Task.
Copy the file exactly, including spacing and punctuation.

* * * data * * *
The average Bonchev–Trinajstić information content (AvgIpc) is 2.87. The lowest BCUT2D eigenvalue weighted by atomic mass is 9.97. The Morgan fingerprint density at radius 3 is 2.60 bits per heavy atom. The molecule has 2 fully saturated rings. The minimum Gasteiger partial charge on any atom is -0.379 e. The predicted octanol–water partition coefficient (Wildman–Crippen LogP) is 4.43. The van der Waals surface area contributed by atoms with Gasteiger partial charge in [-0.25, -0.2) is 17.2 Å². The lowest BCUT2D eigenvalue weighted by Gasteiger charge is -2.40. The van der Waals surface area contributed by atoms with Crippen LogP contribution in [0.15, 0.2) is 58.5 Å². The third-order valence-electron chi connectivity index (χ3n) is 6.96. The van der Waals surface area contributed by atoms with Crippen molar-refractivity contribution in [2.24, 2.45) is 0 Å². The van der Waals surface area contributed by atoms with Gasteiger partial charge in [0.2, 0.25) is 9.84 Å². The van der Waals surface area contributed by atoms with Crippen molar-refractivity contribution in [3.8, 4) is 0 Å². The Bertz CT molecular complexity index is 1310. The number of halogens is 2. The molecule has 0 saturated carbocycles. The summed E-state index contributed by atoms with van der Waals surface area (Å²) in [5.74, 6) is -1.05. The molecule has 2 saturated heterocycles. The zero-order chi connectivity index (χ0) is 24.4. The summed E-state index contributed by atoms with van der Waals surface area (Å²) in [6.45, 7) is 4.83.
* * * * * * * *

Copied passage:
The average Bonchev–Trinajstić information content (AvgIpc) is 2.87. The lowest BCUT2D eigenvalue weighted by atomic mass is 9.97. The Morgan fingerprint density at radius 3 is 2.60 bits per heavy atom. The molecule has 2 fully saturated rings. The minimum Gasteiger partial charge on any atom is -0.379 e. The predicted octanol–water partition coefficient (Wildman–Crippen LogP) is 4.43. The van der Waals surface area contributed by atoms with Gasteiger partial charge in [-0.25, -0.2) is 17.2 Å². The lowest BCUT2D eigenvalue weighted by Gasteiger charge is -2.40. The van der Waals surface area contributed by atoms with Crippen LogP contribution in [0.15, 0.2) is 58.5 Å². The third-order valence-electron chi connectivity index (χ3n) is 6.96. The van der Waals surface area contributed by atoms with Crippen molar-refractivity contribution in [2.24, 2.45) is 0 Å². The van der Waals surface area contributed by atoms with Gasteiger partial charge in [0.2, 0.25) is 9.84 Å². The van der Waals surface area contributed by atoms with Crippen molar-refractivity contribution in [3.8, 4) is 0 Å². The Bertz CT molecular complexity index is 1310. The number of halogens is 2. The molecule has 0 saturated carbocycles. The summed E-state index contributed by atoms with van der Waals surface area (Å²) in [5.74, 6) is -1.05. The molecule has 2 saturated heterocycles. The zero-order chi connectivity index (χ0) is 24.4. The summed E-state index contributed by atoms with van der Waals surface area (Å²) in [6.45, 7) is 4.83.